- The new sections 10BA and 11D have been inserted into the principal Act to streamline the process of granting exploration licenses and mining leases for specific minerals by introducing competitive auctions and giving the Central Government a role in conducting the auction process. The inclusion of these sections in the Mines and Minerals Act is expected to bring about positive changes in the mining sector. It can lead to better resource management, increased revenues for state governments, more private sector participation, and improved transparency and efficiency in the allocation process, ultimately benefiting both state and central governments and contributing to the country’s economic growth.
- The proposed amendment also aims to exclude 6 minerals from the list of atomic minerals, including Beryl, Lithium-bearing minerals, Niobium-bearing minerals, Titanium-bearing minerals, Tantallium-bearing minerals, and Zirconium-bearing minerals. These minerals find essential applications in the space industry, electronics, communications, energy sector, and electric batteries, contributing to India’s commitment to achieving net-zero emissions. Presently, their exploration and mining are restricted to government entities due to their atomic classification. However, by removing them from this list, private sector involvement will be allowed, leading to a significant increase in exploration and mining activities for these crucial minerals in the country.
- The new amendments, deals with the grant of exploration licenses for minerals specified in the Seventh Schedule through auctions. It specifies that the provisions of this section won’t apply to certain minerals and areas where the minerals do not vest in the Government.
- The State Government can grant exploration licenses for reconnaissance or prospecting operations (means regional, aerial, geophysical or geochemical surveys and geological mapping, and include pitting, trenching, drilling and subsurface excavation) for minerals listed in the Seventh Schedule; and the Central Government can amend the Seventh Schedule if needed.
- The State Government must notify areas for exploration license grants after obtaining the Central Government’s approval. If the State Government fails to do so, the Central Government can notify the areas.
- Exploration licenses may be granted through competitive bidding, and the Central Government may conduct an auction if required. The holder of an exploration license is entitled to a share of the amount quoted in mining lease auctions.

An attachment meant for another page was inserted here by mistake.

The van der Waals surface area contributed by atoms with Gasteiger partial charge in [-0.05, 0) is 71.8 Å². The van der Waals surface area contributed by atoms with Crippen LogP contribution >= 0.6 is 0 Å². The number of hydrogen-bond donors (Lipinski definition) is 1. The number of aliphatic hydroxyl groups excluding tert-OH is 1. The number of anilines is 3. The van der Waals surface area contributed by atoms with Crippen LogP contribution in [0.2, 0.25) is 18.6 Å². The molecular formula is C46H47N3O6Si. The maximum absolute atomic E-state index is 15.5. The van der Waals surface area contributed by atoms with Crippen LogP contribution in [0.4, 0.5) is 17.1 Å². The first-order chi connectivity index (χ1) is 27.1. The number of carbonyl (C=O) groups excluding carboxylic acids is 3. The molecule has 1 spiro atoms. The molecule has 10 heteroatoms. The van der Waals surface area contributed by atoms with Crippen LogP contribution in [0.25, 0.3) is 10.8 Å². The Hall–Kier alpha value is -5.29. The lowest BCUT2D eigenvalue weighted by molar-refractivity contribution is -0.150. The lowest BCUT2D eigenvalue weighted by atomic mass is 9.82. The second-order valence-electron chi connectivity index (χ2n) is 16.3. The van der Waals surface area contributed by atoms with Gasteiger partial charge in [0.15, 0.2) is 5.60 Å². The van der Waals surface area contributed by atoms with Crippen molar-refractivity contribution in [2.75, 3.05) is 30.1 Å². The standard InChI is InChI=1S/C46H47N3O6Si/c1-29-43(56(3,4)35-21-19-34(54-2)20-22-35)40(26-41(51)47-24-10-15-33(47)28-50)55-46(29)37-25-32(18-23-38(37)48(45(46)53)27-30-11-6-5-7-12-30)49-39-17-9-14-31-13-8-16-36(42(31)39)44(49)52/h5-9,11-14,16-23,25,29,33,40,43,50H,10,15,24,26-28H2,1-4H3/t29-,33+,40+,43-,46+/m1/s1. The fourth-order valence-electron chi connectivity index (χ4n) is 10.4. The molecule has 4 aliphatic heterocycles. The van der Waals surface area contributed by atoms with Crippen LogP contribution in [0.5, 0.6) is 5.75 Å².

- The exploration license’s validity is for five years, extendable up to two years under certain circumstances. After three years, the holder can retain up to 25% of the total area for continued operations.
- The holder must submit a geological report to the State Government within three months of completing operations or the exploration license’s expiry. Failure to comply may result in penalties.
- The State or Central Government will initiate the auction process for mining leases based on the geological report.
With the introduction of exploration licenses and delisting of certain minerals from the atomic minerals category, some stakeholders in the mining industry might express concerns about potential competition and the impact on their businesses. Additionally, the involvement of private companies in mining might raise questions about regulatory oversight and environmental sustainability.
- The amendment is expected to attract more investments in the mining sector, leading to improved infrastructure and technology, ultimately boosting production capacity.
- By promoting domestic exploration and mining of essential minerals, India aims to reduce dependence on imports, strengthening its position in the global market.
- The streamlined exploration and mining processes through composite exploration licenses will make it easier for companies to acquire permits and licenses, reducing bureaucratic hurdles.
- The amendment’s revenue-sharing arrangement will benefit specialized mining companies, allowing them to earn revenue from mineral discoveries.
- By categorizing certain minerals as critical and strategic, the amendment empowers the central government to grant concessions to both public and private sector mining companies, stimulating growth in these sector